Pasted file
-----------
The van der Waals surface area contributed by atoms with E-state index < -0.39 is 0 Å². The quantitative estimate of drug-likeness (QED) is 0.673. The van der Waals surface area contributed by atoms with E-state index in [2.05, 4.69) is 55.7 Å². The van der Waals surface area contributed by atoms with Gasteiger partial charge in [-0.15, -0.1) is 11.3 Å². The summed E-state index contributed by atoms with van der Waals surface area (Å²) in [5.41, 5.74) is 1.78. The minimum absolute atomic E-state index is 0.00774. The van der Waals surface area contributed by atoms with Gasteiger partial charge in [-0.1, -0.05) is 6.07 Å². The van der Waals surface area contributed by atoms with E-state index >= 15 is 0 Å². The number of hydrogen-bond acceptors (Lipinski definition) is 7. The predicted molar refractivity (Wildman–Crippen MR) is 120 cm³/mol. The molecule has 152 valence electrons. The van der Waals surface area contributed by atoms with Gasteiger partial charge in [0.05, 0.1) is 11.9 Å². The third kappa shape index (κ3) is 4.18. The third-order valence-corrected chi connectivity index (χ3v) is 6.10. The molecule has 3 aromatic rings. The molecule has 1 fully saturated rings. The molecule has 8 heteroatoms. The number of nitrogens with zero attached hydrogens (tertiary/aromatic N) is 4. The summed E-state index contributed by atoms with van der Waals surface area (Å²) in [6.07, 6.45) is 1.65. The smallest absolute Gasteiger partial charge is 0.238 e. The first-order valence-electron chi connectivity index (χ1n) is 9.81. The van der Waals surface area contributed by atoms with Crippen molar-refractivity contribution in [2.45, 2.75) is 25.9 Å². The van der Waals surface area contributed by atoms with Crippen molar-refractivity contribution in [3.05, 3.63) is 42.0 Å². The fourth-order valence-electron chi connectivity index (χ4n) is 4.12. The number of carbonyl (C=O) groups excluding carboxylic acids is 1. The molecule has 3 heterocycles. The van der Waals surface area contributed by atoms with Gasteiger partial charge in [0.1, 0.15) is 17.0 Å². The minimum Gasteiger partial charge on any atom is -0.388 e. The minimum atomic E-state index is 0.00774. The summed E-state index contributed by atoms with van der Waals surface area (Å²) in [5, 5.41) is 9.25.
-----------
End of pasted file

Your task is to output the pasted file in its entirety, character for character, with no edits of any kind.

The van der Waals surface area contributed by atoms with E-state index < -0.39 is 0 Å². The quantitative estimate of drug-likeness (QED) is 0.673. The van der Waals surface area contributed by atoms with E-state index in [2.05, 4.69) is 55.7 Å². The van der Waals surface area contributed by atoms with Gasteiger partial charge in [-0.15, -0.1) is 11.3 Å². The summed E-state index contributed by atoms with van der Waals surface area (Å²) in [5.41, 5.74) is 1.78. The minimum absolute atomic E-state index is 0.00774. The van der Waals surface area contributed by atoms with Gasteiger partial charge in [-0.1, -0.05) is 6.07 Å². The van der Waals surface area contributed by atoms with E-state index >= 15 is 0 Å². The number of hydrogen-bond acceptors (Lipinski definition) is 7. The predicted molar refractivity (Wildman–Crippen MR) is 120 cm³/mol. The molecule has 152 valence electrons. The van der Waals surface area contributed by atoms with Gasteiger partial charge in [0.05, 0.1) is 11.9 Å². The third kappa shape index (κ3) is 4.18. The third-order valence-corrected chi connectivity index (χ3v) is 6.10. The molecule has 3 aromatic rings. The molecule has 1 fully saturated rings. The molecule has 8 heteroatoms. The number of nitrogens with zero attached hydrogens (tertiary/aromatic N) is 4. The summed E-state index contributed by atoms with van der Waals surface area (Å²) in [6.07, 6.45) is 1.65. The smallest absolute Gasteiger partial charge is 0.238 e. The first-order valence-electron chi connectivity index (χ1n) is 9.81. The van der Waals surface area contributed by atoms with Crippen molar-refractivity contribution in [2.45, 2.75) is 25.9 Å². The van der Waals surface area contributed by atoms with Crippen molar-refractivity contribution in [3.05, 3.63) is 42.0 Å². The fourth-order valence-electron chi connectivity index (χ4n) is 4.12. The number of carbonyl (C=O) groups excluding carboxylic acids is 1. The molecule has 3 heterocycles. The van der Waals surface area contributed by atoms with Gasteiger partial charge in [0.1, 0.15) is 17.0 Å². The minimum Gasteiger partial charge on any atom is -0.388 e. The minimum atomic E-state index is 0.00774. The summed E-state index contributed by atoms with van der Waals surface area (Å²) in [5, 5.41) is 9.25.